By Jared Chausow
By Katie Toth
By Elizabeth Flock
By Albert Samaha
By Anna Merlan
By Jon Campbell
By Jon Campbell
By Albert Samaha
Before the Berlin Wall came down, members of the resistance in East Germany kept a wary eye on every street corner, where almost always one could make out the figures of two men slouched down in the front seat of a little red car. These were the local Stasi agents, sent to spy on the populace.
We don't have them here yet. Congress directly rebuffed Attorney General John Ashcroft's attempt to set up a neighborhood snitch program in the existing Patriot Act. But that didn't stop police departments in the East and Midwest from launching their own private "civil defense" programs, a polite description of a snitch network, and tying them together into a communal database. It's called Cat Eyes, short for the Community Anti-Terrorism Training Initiative, created by former U.S. military officers along with U.S. cops, and has been supported by the Justice Department and the Arab American Institute. The fledgling project supposedly tries to avoid racial profiling. Its motto: "Watching America with pride, not prejudice."
Cat Eyes calls for block captains and block watchers who report to neighborhood coordinators, who in turn get chummy with local police or sheriffs, as well as provide training sessions for neighborhood recruits. The block captain, according to the program's literature, "personally visits each home/apartment/business in his/her block, announcing the meeting and encouraging neighbors to participate." The block watcher "acts as eyes and ears for law enforcement and reports any suspicious activity."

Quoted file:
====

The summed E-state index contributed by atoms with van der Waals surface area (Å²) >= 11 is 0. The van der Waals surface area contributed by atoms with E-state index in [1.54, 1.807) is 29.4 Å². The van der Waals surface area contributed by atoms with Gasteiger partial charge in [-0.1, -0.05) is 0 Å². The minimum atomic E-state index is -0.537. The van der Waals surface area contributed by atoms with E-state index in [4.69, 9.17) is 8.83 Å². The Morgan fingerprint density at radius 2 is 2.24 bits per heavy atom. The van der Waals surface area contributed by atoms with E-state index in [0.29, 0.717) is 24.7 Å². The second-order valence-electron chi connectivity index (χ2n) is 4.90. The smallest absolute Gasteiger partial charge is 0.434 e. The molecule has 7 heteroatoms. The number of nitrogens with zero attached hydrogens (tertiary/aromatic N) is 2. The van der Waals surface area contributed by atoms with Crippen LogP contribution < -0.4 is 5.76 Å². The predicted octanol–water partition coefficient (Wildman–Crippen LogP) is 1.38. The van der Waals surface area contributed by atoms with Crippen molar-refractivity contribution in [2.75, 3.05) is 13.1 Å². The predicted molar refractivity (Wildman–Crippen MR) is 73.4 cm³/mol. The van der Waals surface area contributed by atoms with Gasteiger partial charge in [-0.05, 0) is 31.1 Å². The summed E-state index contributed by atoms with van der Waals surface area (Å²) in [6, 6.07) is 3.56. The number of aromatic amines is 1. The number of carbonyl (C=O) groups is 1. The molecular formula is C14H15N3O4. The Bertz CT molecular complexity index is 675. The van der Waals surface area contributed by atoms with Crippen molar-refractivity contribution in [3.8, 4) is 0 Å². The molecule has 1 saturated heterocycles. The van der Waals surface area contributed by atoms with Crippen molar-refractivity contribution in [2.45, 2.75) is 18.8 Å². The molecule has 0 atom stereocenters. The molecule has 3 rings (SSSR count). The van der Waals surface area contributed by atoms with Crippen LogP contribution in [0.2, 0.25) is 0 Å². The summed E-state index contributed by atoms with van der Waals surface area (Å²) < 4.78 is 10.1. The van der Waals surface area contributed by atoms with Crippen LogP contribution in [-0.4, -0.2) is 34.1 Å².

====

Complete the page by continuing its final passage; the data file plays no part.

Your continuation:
"Citizens shouldn't worry about someone thinking, 'They're going to think I'm crazy.' Don't worry about that, report it," Bedford County sheriff Mike Brown told the Lynchburg, Virginia, News and Advance. "They may be the little pieces of the puzzle that we need to put the big pieces together. You never know where a lead is going to come from."
Police departments in New Jersey, Pennsylvania, Massachusetts, and Ohio are doing Cat Eyes, as are various cities and towns in Florida, Nevada, and California. Park police in Washington, D.C., and university police at MIT are using the training materials.
Sergeant Frank Hamilton of Perry Township, Ohio, told the Voice that he had been trained as a Cat Eyes instructor. "A lot of agencies don't push it," he said, "but we intend to push it and get it out to as many people as possible." Township police are organizing through schools and businesses, and classes are free in the community. "This will be an enhancement to our neighborhood block watch program," Hamilton added.
In Teaneck, New Jersey, specially trained police officers are fanning out into neighborhoods, training people to be more "diligent" and telling them what to look for. A police spokesman called the response from the public "very, very positive." "There's been so many groups," the spokesman added. "Many, many civic groups, religious organizations, councilmembers, politicians." As a result, he said, even ordinary residents "look at the world a little bit different."
That's just what Mike Licata, a high school teacher and retired air force officer who dreamed up and copyrighted the program, hopes for. Licata told The Boston Globe, "If I felt that my neighbor of 10 years was doing fundraising for a group, I'd turn 'em in." He adds that the FBI will "just investigate themand if you're wrong, you're wrong. And if you're right, that's a big thing!"